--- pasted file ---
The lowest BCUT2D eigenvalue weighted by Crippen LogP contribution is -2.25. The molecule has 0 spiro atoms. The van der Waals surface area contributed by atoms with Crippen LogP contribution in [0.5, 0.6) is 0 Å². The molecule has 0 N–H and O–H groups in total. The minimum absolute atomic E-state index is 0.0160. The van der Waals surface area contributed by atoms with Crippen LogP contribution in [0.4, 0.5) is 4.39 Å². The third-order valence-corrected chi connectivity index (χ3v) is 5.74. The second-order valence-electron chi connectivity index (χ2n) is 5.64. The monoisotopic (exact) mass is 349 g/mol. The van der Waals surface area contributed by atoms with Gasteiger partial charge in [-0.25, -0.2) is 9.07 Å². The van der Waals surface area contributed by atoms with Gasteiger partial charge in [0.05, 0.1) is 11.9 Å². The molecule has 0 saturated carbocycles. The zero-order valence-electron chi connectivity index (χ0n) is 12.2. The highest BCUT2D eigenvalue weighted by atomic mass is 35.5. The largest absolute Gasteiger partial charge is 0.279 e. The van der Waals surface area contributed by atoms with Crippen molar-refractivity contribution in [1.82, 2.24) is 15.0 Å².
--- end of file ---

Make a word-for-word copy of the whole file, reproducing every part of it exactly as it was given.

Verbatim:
The lowest BCUT2D eigenvalue weighted by Crippen LogP contribution is -2.25. The molecule has 0 spiro atoms. The van der Waals surface area contributed by atoms with Crippen LogP contribution in [0.5, 0.6) is 0 Å². The molecule has 0 N–H and O–H groups in total. The minimum absolute atomic E-state index is 0.0160. The van der Waals surface area contributed by atoms with Crippen LogP contribution in [0.4, 0.5) is 4.39 Å². The third-order valence-corrected chi connectivity index (χ3v) is 5.74. The second-order valence-electron chi connectivity index (χ2n) is 5.64. The monoisotopic (exact) mass is 349 g/mol. The van der Waals surface area contributed by atoms with Gasteiger partial charge in [-0.25, -0.2) is 9.07 Å². The van der Waals surface area contributed by atoms with Gasteiger partial charge in [0.05, 0.1) is 11.9 Å². The molecule has 0 saturated carbocycles. The zero-order valence-electron chi connectivity index (χ0n) is 12.2. The highest BCUT2D eigenvalue weighted by atomic mass is 35.5. The largest absolute Gasteiger partial charge is 0.279 e. The van der Waals surface area contributed by atoms with Crippen molar-refractivity contribution in [1.82, 2.24) is 15.0 Å².